Daniel might like this. A couple of posts back (in a thread of comments I still haven’t had time to answer), he asked if I’d be willing to write military SF unconstrained by the limits of video games. As it turns out, I already have: “The Colonel“, upcoming from Tor.com, is sorta-military— although the only actual combat takes place at the top of the tale— insofar as the protagonist is Siri Keeton’s dad, the career soldier. A more pure-blooded example, however, might be “Collateral”, from Neil Clarke’s upcoming cyborg-themed anthology Upgraded. As you can tell from the table of contents, Neil has lined up some pretty impressive names.
Anyhow, it’s been a while since I posted a fiblet. So here:
They got Becker out in eight minutes flat, left the bodies on the sand for whatever scavengers the Sixth Extinction hadn’t yet managed to take out. Munsin hauled her into the Sikorsky and tried to yank the augments manually, right on the spot; Wingman swung and locked and went hot in the pants-pissing half-second before its threat-recognition macros, booted late to the party, calmed it down. Someone jammed the plug-in home between Becker’s shoulders; wireless gates unlocked in her head and Blanch, way up in the cockpit, put her prosthetics to sleep from a safe distance. The miniguns sagged on her shoulders like anesthetized limbs, threads of smoke still wafting from the barrels.
“Corporal.” Fingers snapped in her face. “Corporal, you with me?”
Becker blinked. “They— they were human…” She thought they were, anyway. All she’d been able to see were the heat signatures: bright primary colors against the darkness. They’d started out with arms and legs but then they’d spread like dimming rainbows, like iridescent oil slicks.
Munson said nothing.
Abemama receded to stern, a strip of baked coral suffused in a glow of infrared: yesterday’s blackbodied sunshine bleeding back into the sky. Blanch hit a control and the halo vanished: night-eyes blinded, ears deafened to any wavelength past the range of human hearing, all senses crippled back down to flesh and blood.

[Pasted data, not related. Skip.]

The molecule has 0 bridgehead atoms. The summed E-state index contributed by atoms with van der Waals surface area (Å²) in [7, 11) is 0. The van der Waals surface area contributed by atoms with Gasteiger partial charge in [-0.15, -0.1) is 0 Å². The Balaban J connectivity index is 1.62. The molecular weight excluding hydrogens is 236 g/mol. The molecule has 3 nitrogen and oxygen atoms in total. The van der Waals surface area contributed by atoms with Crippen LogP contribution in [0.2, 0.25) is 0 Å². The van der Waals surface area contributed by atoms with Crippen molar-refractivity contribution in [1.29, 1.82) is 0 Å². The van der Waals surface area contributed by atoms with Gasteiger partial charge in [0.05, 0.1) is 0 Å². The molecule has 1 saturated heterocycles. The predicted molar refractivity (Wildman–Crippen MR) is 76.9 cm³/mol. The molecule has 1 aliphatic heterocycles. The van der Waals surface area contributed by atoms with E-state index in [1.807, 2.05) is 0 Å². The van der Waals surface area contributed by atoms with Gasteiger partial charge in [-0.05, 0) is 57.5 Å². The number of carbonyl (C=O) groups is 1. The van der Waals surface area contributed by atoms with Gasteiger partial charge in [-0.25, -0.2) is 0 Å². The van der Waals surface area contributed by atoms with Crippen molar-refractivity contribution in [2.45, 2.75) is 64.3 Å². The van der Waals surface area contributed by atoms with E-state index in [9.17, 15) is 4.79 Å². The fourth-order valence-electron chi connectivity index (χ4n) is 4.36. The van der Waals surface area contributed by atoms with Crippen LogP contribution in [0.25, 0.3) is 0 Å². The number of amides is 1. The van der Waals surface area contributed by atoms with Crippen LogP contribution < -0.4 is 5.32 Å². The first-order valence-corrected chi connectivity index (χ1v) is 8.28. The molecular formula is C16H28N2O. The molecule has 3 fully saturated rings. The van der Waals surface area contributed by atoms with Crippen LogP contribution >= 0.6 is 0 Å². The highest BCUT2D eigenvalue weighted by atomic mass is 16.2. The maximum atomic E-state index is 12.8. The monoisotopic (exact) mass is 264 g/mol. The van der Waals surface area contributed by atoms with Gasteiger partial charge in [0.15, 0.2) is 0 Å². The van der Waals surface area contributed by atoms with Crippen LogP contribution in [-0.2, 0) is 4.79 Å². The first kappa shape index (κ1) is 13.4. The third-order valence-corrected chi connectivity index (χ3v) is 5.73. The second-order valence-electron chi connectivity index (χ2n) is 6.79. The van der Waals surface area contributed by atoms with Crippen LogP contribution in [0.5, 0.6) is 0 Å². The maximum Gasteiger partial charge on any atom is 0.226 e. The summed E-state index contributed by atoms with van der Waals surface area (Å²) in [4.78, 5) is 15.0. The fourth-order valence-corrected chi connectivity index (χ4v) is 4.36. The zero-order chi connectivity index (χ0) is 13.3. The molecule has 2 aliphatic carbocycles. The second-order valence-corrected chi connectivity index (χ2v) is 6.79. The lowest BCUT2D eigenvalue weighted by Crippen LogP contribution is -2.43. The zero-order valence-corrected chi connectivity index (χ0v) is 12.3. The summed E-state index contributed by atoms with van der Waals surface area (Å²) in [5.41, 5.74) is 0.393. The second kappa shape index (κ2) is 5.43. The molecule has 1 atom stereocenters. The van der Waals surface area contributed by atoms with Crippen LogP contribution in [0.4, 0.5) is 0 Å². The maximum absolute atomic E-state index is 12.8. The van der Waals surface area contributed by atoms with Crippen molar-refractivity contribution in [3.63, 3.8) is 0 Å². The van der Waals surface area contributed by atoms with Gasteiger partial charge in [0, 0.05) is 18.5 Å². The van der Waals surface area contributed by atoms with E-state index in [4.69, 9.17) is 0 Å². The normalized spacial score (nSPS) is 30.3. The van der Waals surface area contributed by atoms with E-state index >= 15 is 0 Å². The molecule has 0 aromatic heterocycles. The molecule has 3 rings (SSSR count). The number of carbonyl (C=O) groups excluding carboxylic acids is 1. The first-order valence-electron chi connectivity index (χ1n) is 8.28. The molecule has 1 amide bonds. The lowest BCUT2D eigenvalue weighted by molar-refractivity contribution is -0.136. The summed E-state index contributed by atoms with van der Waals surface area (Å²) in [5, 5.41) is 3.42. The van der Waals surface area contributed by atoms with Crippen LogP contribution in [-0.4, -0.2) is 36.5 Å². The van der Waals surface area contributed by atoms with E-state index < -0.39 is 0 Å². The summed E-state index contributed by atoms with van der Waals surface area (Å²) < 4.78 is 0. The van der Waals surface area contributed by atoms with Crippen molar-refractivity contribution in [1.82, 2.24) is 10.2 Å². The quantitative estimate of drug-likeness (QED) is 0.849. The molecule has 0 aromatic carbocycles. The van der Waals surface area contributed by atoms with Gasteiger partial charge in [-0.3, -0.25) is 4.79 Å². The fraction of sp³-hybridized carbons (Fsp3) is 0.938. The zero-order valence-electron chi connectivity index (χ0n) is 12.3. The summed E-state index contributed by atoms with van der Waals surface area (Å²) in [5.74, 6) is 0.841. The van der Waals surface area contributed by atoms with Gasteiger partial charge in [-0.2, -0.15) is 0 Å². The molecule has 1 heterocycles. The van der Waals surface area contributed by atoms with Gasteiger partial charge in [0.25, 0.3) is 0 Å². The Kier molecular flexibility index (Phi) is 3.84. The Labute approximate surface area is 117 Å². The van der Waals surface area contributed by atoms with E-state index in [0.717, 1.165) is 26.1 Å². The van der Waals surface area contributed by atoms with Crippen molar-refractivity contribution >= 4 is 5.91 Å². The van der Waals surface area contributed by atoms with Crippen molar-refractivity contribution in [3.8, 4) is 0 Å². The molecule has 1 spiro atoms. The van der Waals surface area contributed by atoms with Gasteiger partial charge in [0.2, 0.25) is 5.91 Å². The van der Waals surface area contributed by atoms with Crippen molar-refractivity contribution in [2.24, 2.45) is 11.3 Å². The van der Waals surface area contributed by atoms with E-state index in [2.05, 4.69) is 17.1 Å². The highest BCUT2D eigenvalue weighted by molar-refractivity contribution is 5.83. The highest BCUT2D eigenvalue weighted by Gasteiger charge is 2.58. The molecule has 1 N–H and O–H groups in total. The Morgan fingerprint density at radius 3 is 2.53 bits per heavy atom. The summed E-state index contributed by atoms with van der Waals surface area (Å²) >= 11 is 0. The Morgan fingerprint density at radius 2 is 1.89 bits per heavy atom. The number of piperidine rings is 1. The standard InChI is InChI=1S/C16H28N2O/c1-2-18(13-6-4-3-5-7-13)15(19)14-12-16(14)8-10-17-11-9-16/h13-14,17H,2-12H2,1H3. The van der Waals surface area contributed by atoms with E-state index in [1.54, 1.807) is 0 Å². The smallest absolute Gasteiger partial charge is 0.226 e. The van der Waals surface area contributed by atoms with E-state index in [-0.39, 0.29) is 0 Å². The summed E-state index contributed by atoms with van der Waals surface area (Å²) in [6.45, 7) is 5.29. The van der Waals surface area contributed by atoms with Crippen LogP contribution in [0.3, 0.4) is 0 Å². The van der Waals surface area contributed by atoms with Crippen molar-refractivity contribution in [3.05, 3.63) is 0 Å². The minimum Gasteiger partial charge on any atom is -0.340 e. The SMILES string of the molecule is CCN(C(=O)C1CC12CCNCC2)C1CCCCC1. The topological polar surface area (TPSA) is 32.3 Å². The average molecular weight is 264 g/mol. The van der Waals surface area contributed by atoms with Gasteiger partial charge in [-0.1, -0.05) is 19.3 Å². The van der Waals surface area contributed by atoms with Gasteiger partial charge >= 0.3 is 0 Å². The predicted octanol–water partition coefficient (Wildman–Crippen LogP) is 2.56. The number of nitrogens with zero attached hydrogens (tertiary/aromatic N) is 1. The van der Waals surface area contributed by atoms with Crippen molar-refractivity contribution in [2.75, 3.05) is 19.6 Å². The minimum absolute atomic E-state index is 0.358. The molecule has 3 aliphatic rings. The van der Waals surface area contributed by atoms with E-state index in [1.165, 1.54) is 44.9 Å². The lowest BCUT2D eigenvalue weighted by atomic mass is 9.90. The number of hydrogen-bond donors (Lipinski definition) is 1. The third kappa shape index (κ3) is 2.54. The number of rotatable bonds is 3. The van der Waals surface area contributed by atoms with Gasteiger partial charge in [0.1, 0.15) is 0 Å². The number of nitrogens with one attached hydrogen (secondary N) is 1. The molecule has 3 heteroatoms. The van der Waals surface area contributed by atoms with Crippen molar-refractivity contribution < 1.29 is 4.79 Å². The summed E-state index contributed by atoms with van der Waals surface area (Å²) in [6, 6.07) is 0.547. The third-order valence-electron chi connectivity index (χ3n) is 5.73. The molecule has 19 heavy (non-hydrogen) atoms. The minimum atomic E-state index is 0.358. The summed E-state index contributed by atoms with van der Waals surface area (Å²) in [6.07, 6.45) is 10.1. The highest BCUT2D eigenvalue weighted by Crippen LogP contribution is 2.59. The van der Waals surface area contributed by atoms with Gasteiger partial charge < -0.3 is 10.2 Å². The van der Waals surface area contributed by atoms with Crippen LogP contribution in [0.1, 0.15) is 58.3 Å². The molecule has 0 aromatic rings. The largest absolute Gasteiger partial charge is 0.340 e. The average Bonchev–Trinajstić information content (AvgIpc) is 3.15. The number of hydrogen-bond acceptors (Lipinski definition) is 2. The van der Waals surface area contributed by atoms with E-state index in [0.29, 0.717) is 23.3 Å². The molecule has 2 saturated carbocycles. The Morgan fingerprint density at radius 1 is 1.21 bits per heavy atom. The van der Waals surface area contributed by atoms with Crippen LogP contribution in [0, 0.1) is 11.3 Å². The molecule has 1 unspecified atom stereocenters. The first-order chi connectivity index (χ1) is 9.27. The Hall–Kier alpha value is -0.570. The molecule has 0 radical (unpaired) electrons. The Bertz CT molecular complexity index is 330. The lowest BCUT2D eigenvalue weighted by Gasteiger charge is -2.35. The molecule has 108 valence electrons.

The bearing, though. Before the darkness had closed in. It had seemed wrong.
“We’re not going to Bonriki?”
“We are,” the Sergeant said. “You’re going home. We’re getting you out before this thing explodes.”
She could feel Blanch playing around in the back of her brain, draining the op logs from her head. She tried to access the stream but he’d locked her out. No telling what those machines were sucking out of her brain. No telling if any of it would still be there when he let her back in.
Not that it mattered. She wouldn’t have been able to scrub those images from her head if she tried.
“They had to be hostiles,” she muttered. “How could they have just been there, I mean—what else could they be?” And then, a moment later: “Did any of them…?”
“You wouldn’t be much of a superhuman killing machine if they had,” Okoro said from across the cabin. “They weren’t even armed.”
“Private Okoro,” the Sergeant said mildly. “Shut your fucking mouth.”
They were all sitting across the cabin from her, in defiance of optimal in-flight weight distribution: Okoro, Perry, Flannery, Cole. None of them augged yet. There weren’t enough Beckers to go around, one every three or four companies if the budget was up for it and the politics were hot enough. Becker was used to the bitching whenever the subject came up, everyone playing the hard-ass, rolling their eyes at the cosmic injustice that out of all of them it was the farmer’s daughter from fucking Red Deer who’d won the lottery. It had never really bothered her. For all their trash-talking bullshit, she’d never seen anything but good-natured envy in their eyes.
She wasn’t sure what she saw there now.